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Thomas Davee Chamberlain (April 29, 1841 – August 12, 1896) was an officer in the 20th Maine Volunteer Infantry Regimentduring the American Civil War, the brother of Union general Joshua L. Chamberlain, the commanding officer of the 20th Maine Infantry.
Civil War service
Chamberlain's great-grandfathers were soldiers in the American Revolutionary War and his grandfather had served during the War of 1812. His father also had served during the abortive Aroostook War of 1839. His brother Joshua was also in the army.
In 1862, Chamberlain joined the Union Army. His motives were mixed—personal, patriotic, and religious.
He was soon placed in the newly formed 20th Maine Infantry along with his brother Joshua, who was made lieutenant colonel of the regiment.
The 20th Maine regiment marched to the Battle of Antietam, but did not participate in the fighting. They fought at the Battle of Fredericksburg, suffering light casualties in the assaults on Marye's Heights, but they were forced to spend a miserable night on the freezing battlefield among the many wounded and dead from other regiments. They missed the Battle of Chancellorsville in May 1863 due to an outbreak of smallpox in their ranks, which kept them on guard duty in the rear. In June 1863, Joshua was promoted to colonel of the regiment, after the promotion of its first colonel, Adelbert Ames, to brigade command. Thomas Chamberlain was involved in most of the other battles in which the 20th Maine fought, most notably the Battle of Gettysburg.
The Battle of Gettysburg
During the defense of Little Round Top, the 20th Maine came under heavy attack from the Confederate 15th Alabama regiment, part of the division led by Maj. Gen. John Bell Hood, and after about 3–4 hours of fighting the 20th Maine completely ran out of ammunition. Chamberlain's brother Joshua recognized the dire circumstances and ordered his left wing to respond to the rebels by charging downhill with fixed bayonets, thus ending the Confederate attack on the hill. The 20th Maine and the 83rd Pennsylvania together captured over 400 soldiers from the attacking Confederate forces. Joshua was slightly wounded in the foot by a spent bullet. Thomas was unhurt, except for "several scratches". As a result of their valiant defense of the hill, the Chamberlain brothers, Joshua Chamberlain especially, and the 20th Maine gained a great reputation and they were the subject of many publications and stories.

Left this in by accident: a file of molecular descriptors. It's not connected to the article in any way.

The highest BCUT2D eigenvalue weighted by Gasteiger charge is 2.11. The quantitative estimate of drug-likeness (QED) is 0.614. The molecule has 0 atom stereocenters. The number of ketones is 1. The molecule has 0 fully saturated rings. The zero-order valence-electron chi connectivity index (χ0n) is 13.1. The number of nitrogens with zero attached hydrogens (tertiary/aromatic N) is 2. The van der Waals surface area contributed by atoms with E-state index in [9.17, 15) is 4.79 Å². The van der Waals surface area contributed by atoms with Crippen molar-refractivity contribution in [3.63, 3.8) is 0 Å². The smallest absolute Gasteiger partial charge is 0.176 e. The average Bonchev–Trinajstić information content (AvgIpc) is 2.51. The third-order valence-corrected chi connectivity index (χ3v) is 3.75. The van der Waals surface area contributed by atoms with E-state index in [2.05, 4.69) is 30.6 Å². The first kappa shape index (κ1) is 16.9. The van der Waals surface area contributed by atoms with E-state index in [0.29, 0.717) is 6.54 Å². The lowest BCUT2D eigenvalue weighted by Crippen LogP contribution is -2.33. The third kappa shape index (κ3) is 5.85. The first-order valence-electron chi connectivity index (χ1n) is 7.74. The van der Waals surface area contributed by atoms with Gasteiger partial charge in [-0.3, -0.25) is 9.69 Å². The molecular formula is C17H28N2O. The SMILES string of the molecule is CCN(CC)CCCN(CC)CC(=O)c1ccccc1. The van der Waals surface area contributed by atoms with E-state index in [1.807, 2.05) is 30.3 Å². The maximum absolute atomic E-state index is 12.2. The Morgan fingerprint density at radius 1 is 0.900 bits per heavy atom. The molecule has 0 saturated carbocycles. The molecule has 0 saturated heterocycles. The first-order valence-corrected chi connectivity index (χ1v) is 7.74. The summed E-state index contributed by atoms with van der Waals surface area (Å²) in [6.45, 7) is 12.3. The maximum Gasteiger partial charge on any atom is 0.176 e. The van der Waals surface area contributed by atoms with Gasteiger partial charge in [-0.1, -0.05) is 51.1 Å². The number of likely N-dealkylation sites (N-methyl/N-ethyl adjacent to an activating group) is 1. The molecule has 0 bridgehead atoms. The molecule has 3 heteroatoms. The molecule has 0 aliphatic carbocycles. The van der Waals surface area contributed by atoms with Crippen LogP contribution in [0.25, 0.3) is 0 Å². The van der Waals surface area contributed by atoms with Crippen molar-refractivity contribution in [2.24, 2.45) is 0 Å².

After Gettysburg, the major battles in which Thomas Chamberlain and the 20th Maine were involved were the Battle of Spotsylvania Court House and the Siege of Petersburg. At the Siege of Petersburg, the 20th Maine was in reserve, while Joshua (against his better judgment) led his Pennsylvania Bucktail brigade in a charge on a section of the Confederate defenses known as Rives's Salient. Turning to direct his troops, Joshua was struck by a minié ball, which entered just below his right hip, nicked his bladder and urethra, and stopped at his left hip. Such a devastating wound should have been fatal, and when he arrived at the field hospital, three miles behind the lines, his life was feared over. Thomas Chamberlain, back with his regiment, eventually heard the news. He and the surgeon of the 20th Maine, Dr. Abner O. Shaw, went to the hospital where Joshua was dying. As Thomas waited, Dr. Shaw, with Dr. Morris W. Townsend of the 44th New York, worked all night to try to save Joshua Chamberlain's life. Thirty-five years later, Joshua Chamberlain wrote that, after the surgeons had finished: "Tom stood over me like a brother, and such a one as he was." Remarkably, Col. Chamberlain survived to enjoy his "on the spot" promotion to brigadier general, although he never returned to full fitness. A number of biographers of Joshua Chamberlain say that his life was saved through the activity of his brother, Thomas.
After Petersburg, Thomas Chamberlain and the 20th Maine were involved in the Battle of Five Forks and the Battle of Appomattox Courthouse. At the end of the war, the 20th Maine marched from Appomattox, Virginia, on May 2, reaching Washington, D.C., on May 12, where it was then finally mustered out of service on July 16, 1865.